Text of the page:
European Council President Donald Tusk warns it could take Britain up to seven years to negotiate its way out of the EU in the event of a Brexit. If the UK does vote to leave, how long will it actually take?
Divorces are messy, prolonged affairs, and if Brexit occurs it will be no exception.
Surprisingly for such a major issue facing the UK, there is no agreement as to how long it would actually take Britain to leave the bloc.
While some say two-years, others predict negotiations could last more than 10 years. RT looks at the varying predictions over how long a Brexit will take.
Article 50 of the Lisbon Treaty says that a member state seeking to leave the EU has two-years to complete negotiations on how it will withdraw and what it’s relationship with the bloc will be like post-Brexit.
— RT UK (@RTUKnews) June 12, 2016
In theory, Britain could leave the EU even earlier. That’s if negotiations are wrapped up before the two-year time limit.
An extension on the two-year limit can only be granted with the unanimous backing of all EU member states.
EC President Donald Tusk warned it could take up to seven years for Britain to leave the EU in the event of a Brexit.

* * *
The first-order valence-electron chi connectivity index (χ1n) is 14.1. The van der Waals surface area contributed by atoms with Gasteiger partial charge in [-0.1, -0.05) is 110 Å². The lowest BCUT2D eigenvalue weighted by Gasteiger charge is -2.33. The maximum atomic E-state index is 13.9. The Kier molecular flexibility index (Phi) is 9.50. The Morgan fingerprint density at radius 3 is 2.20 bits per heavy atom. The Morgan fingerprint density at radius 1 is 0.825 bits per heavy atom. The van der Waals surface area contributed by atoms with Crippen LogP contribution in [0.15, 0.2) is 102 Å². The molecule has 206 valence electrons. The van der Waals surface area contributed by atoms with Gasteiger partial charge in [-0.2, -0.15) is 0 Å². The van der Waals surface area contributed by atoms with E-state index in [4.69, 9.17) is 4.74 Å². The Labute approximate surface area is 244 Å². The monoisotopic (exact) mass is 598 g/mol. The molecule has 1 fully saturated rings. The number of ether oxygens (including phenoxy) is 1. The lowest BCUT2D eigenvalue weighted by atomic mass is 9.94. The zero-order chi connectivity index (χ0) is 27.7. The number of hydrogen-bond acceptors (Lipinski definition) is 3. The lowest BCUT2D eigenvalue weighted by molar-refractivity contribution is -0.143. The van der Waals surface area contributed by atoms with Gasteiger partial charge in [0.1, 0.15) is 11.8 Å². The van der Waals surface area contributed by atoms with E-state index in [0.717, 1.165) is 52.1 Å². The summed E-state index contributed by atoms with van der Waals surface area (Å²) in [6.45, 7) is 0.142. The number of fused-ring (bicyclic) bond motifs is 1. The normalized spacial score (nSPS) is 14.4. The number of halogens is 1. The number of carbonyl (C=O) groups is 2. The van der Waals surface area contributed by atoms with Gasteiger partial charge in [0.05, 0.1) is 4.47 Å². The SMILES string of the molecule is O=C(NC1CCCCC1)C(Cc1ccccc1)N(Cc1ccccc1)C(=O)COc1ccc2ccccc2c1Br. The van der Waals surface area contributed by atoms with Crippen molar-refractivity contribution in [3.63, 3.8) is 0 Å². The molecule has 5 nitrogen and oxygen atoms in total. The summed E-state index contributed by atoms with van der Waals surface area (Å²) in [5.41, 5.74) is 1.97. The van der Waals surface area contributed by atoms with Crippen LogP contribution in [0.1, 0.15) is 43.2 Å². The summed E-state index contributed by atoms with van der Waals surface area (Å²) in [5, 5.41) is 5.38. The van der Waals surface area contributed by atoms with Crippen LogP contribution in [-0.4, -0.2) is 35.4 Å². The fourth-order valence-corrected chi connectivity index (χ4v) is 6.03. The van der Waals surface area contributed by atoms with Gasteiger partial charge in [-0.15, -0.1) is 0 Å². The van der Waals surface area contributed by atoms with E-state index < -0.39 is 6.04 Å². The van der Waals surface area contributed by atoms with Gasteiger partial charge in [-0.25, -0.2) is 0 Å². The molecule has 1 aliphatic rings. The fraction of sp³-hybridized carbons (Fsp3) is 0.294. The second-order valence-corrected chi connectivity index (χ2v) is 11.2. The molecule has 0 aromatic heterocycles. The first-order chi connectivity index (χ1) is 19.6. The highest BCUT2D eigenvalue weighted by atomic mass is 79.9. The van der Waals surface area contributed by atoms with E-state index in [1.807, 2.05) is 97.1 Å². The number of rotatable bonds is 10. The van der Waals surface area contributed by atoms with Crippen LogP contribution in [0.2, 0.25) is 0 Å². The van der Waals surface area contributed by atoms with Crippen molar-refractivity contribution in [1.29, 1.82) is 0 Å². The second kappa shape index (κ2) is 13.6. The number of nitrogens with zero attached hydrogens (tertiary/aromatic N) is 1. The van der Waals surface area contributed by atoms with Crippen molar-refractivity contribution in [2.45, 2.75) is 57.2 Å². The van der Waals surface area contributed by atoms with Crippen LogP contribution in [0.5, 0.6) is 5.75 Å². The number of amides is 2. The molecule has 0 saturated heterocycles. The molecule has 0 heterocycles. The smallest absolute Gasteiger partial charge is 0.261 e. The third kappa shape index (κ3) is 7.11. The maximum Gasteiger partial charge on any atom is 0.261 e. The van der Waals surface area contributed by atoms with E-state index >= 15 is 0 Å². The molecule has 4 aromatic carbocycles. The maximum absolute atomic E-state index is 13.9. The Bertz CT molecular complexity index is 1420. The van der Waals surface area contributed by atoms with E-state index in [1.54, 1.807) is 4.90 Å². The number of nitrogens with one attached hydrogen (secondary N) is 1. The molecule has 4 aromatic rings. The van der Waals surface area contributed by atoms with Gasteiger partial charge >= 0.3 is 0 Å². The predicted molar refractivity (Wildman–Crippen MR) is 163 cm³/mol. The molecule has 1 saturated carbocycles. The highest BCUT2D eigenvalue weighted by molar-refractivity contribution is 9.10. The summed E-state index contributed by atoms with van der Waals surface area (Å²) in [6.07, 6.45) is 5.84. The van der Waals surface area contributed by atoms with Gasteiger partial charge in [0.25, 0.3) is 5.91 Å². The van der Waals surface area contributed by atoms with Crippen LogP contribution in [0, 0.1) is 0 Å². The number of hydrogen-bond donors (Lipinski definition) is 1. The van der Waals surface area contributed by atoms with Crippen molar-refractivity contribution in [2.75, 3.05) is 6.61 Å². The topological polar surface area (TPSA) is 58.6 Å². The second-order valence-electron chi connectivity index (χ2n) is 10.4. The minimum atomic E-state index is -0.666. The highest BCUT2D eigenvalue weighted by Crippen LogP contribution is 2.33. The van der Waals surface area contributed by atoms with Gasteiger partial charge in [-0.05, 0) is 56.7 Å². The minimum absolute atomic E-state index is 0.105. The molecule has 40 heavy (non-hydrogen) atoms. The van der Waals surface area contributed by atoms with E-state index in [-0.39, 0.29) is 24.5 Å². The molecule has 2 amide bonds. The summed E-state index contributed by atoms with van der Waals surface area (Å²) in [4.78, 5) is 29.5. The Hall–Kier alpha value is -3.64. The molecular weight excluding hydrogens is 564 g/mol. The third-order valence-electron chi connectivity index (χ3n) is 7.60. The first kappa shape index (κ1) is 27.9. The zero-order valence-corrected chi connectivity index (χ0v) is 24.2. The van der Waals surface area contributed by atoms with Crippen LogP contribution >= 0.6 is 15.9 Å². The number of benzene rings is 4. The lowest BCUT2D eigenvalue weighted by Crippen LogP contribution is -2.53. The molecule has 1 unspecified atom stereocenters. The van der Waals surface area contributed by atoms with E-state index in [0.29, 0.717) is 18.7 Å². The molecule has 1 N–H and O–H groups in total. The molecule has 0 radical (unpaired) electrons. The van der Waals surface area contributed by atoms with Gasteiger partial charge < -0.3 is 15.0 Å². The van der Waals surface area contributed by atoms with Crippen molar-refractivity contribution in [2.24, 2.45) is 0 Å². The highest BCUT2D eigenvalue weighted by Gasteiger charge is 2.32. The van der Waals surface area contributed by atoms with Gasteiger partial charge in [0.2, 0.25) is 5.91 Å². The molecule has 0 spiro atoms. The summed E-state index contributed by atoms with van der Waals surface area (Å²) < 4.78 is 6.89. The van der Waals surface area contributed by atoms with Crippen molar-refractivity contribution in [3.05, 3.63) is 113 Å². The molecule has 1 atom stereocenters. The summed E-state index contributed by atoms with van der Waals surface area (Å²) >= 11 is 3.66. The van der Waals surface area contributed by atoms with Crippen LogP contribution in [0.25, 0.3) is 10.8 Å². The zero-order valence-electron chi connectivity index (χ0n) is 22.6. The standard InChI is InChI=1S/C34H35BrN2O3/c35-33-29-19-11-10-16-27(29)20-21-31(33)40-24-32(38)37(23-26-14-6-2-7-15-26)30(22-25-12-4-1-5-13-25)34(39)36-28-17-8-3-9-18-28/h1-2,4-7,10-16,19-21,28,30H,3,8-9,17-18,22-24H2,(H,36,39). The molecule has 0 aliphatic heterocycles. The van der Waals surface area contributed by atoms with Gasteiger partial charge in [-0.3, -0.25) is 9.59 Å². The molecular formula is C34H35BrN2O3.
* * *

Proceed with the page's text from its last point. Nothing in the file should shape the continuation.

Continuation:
Speaking to the German daily newspaper Bild, Tusk said the UK’s relations with the EU would be in limbo during this period.
— RT UK (@RTUKnews) June 10, 2016
Although contractual ties could be dissolved in two years, Tusk said that getting every country to approve the agreement could take much longer.
“Every single one of the 27 member states as well as the European parliament would have to approve the overall result. That would take at least five years, and I’m afraid, without any guarantee of success.”
“Every family knows: Divorce is traumatic for all,” he added.
World Trade Organization (WTO) Director General Roberto Azevêdo predicts it could take the UK decades to leave the bloc successfully.
Because no country has ever left the EU before, negotiations could drag on for more than 10 years.
— RT UK (@RTUKnews) June 9, 2016
The UK would also have to negotiate its place in the WTO, because its current membership status is based on it being in the EU.
He predicts that trade will continue during this period of negotiations, but “on worse terms.”
“It could take quite some time before the UK got back to a similar position that it has today in terms of its trading relationships with other countries. Time will tell where all of this leads,” he told an audience at the World Trade Symposium in London.